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I have had similar frustrating experience with Calphalon Tri-ply, All-Clad 12" French skillet and Tramontina Tri-ply since i moved into a new home that was outfitted with a smooth cooktop. My frustration grew so big that for a while i quit using my tri-ply pieces altogether. I might be wrong but i think it has to do with the way smooth top heat up in jolts of heat rather than the constant heat of gas tops. I am far better satisfied with skillets and saute pans with a heavy encapsulated bottom. I use Kuhn Ricon and Cuisinart. The reason being that they stay flat on the smooth top and never rock. So does cast iron but with cast iron you should be carefull not to scratch the surface of your cooktop.
I cant wait to be able to rid of this fancy brand new smooth cooktop and get a gas top. Smooth tops are made for show and as far as i am concerned i would rather use top with the old coils.
Good Luck.
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Old 02-11-2009, 07:24 AM   #17
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I'd certainly send it back to Calphalon - but first I'd contact them
by email or snail mail and let them know of the telephone experience.

I have Calphalon annodized 10 qt, stockpot and 12 in covered
'chefs' pan.

Love both.
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Old 02-14-2009, 11:50 PM   #18
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Quote:
Originally Posted by Laurel View Post
I recently bought a Calphalon Tri-ply 12" SS omelet pan to use with my ceramic flat-top range. After fewer than 3 months, the pan has warped beyond belief (I never run water on it when it's hot or anything, I always let it sit on the range to cool while I eat dinner, then wash it).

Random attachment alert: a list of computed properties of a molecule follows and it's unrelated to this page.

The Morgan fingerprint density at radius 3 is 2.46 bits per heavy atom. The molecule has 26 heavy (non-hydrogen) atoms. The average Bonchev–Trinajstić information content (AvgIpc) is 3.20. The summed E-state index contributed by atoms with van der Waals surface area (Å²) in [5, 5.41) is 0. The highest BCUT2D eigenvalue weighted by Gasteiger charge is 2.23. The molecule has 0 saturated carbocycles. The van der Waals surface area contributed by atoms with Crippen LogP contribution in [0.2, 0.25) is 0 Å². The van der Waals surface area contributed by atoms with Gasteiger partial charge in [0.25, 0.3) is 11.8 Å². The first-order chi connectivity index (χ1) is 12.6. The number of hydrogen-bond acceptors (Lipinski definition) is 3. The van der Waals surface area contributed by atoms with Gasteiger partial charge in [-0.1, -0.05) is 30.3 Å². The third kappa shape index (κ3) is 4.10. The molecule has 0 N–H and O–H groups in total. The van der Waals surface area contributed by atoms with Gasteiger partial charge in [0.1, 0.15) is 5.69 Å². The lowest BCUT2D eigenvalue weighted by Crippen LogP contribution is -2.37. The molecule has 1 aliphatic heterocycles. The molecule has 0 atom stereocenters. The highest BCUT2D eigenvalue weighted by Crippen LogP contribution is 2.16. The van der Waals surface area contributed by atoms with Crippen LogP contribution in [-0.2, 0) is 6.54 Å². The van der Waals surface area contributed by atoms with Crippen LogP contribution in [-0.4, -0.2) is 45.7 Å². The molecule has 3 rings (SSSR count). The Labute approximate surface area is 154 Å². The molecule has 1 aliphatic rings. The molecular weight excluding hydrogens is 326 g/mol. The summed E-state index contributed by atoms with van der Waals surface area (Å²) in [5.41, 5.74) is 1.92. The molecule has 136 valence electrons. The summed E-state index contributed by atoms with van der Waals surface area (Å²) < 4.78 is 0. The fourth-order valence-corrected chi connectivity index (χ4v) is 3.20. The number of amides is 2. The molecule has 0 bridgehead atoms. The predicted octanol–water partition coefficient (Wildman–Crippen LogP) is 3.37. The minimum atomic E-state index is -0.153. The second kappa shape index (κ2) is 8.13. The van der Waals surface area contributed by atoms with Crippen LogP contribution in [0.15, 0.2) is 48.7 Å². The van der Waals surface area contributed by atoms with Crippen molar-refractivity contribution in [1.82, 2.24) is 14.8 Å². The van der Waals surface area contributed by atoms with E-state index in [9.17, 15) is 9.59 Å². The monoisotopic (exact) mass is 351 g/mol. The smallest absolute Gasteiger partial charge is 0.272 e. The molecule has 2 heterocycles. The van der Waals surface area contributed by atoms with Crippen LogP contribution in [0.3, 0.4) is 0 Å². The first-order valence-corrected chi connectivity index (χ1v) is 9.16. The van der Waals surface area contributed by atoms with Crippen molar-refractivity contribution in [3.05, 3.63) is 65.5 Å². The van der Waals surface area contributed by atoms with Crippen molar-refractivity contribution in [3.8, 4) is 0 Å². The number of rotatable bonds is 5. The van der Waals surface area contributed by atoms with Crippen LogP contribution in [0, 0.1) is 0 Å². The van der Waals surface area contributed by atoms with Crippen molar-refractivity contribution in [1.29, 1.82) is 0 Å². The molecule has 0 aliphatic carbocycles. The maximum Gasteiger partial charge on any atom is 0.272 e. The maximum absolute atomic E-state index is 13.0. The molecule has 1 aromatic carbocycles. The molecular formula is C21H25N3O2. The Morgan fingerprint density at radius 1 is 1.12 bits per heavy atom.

Just been thinking about this a bit more. The interior and exterior SS should be sufficiently strong enough to prevent warping that occurs in aluminum cookware. I wouldn't be surprised if they've used overly thin SS in the cladding process.
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Old 04-18-2009, 10:20 PM   #19
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I cant figure something out. I own caphalon tri Ply SS frying pans and everything is sticking to them? What am I doing wrong? Whenever I make an omlette I lose half off it to the surface of the pan and then Im with the brillo scraping it off.
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Old 04-18-2009, 10:38 PM   #20
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There are a few steps you can follow to ensure stick-free cooking.

1. The pan must be thoroughly cleaned. Any foreign matter or food residue in the pan will guarantee sticking.

2. Heat the pan to the temperature you will be cooking at.

3. Add the fat and wait until that is also hot and ready to go.

4. Add the food and let it sit, undisturbed, for a few minutes.

Foods will stick initially then unstick as a crust forms. Wait for this to happen don't try to rush it.

It's especially difficult with eggs. Most folks have a non-stick pan just for eggs. Use plenty of clarified butter. That will help.